Planners spar over school renovation

Published 10:59 pm Tuesday, December 20, 2011

The Suffolk Planning Commission on Tuesday voted to approve a capital improvements plan that would extend city water to Holland and renovate the old Robertson Elementary School to become a community center.

The plan, which includes $705 million worth of projects planned for the next 10 years, now will go to City Council for approval.

The capital improvements plan is updated annually and reflects the projects the city expects to need during the next decade and how it expects to pay for them. The first year of the plan is incorporated into the budget proposal.

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During discussions on Tuesday, tensions rose over a relatively small project in the plan — the $3 million renovation of the former elementary school in Whaleyville.

“Are there other projects in the existing CIP we could use this $3 million for?” Commissioner Jim Vacalis asked. He said he was concerned about the plan because Whaleyville already has a community center.

He suggested the money might be put to better use building a community center in a more densely populated area, building a new library downtown or speeding up the construction of other projects like a new boat ramp in North Suffolk.

Commissioner Arthur Singleton bristled at the idea that a project in the northern area of the city could replace one in Whaleyville.

“I can’t see depriving the people in Whaleyville and Holland any longer,” he said. “We’re like stepchildren over there for the past 35 years. To take money out of Whaleyville to build a boat ramp doesn’t make any kind of sense to me.”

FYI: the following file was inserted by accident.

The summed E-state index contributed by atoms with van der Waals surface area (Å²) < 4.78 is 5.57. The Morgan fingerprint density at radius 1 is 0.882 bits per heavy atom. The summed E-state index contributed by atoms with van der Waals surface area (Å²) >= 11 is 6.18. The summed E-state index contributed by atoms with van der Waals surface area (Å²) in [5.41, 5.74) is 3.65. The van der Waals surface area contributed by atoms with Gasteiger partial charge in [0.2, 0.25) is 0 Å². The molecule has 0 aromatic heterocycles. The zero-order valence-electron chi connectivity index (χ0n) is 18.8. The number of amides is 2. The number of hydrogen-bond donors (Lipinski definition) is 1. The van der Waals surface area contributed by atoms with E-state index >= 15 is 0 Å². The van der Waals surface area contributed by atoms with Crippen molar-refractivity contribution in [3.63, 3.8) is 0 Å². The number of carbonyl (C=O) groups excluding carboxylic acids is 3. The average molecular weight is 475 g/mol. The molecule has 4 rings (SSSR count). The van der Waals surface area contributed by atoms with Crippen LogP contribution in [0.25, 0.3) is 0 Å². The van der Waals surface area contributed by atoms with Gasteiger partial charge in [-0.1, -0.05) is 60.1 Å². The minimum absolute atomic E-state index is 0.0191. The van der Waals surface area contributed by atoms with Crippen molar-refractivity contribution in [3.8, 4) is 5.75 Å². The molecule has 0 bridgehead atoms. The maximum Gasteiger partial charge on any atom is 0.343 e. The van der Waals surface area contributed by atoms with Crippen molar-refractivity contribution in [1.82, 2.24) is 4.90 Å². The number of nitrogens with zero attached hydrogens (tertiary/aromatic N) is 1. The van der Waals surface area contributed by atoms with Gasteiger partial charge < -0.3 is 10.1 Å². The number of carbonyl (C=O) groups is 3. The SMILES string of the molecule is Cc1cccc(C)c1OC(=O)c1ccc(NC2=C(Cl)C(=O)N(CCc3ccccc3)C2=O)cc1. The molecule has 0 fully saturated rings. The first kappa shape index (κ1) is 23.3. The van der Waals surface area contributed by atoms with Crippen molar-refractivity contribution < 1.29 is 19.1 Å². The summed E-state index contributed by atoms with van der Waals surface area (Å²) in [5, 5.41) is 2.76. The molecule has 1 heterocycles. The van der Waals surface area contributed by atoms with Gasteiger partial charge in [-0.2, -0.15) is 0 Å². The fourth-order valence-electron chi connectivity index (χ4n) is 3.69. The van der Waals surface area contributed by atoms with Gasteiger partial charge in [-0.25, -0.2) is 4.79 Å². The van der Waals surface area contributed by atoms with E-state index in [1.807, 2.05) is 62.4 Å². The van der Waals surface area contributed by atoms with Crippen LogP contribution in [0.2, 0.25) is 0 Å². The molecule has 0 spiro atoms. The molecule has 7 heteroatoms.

Vacalis said the boat ramp was only one suggestion among numerous other projects. Singleton said the current Whaleyville Community Center does not compare to the larger facilities that could be provided in a renovation of the school.

Singleton also questioned why less money was allocated to building a school in the southern part of the city than in the northern part.

Budget and Strategic Planning Director Anne Seward said construction costs further into the future are more difficult to predict and the process of acquiring land is expected to be costlier in the more densely populated northern section.

Singleton also grilled Public Utilities Director Al Moor about the plan to extend city water to Holland, which is being done because of a health department order to get the fluoride levels in that village’s water supply under acceptable limits.

“It’s prudent that we run treated transmission out there,” Moor said.

He added the service could be up and running as early as summer of 2014.

“I’m going to hold you to it, if I’m still on planning and you’re still in that job,” Singleton said.

The first year of the plan features about $52.7 million in projects. In addition to the Holland water extension and the school renovation, they include improvements to the Planters Club; renovations at Sleepy Hole Park; security improvements at the airport, courthouse and downtown police precinct; a new southern elementary school; and more.

The full 10-year document includes more than $705 million worth of projects. That’s about a 2.6-percent decrease from last year and doesn’t include utility projects, which are in a separate fund.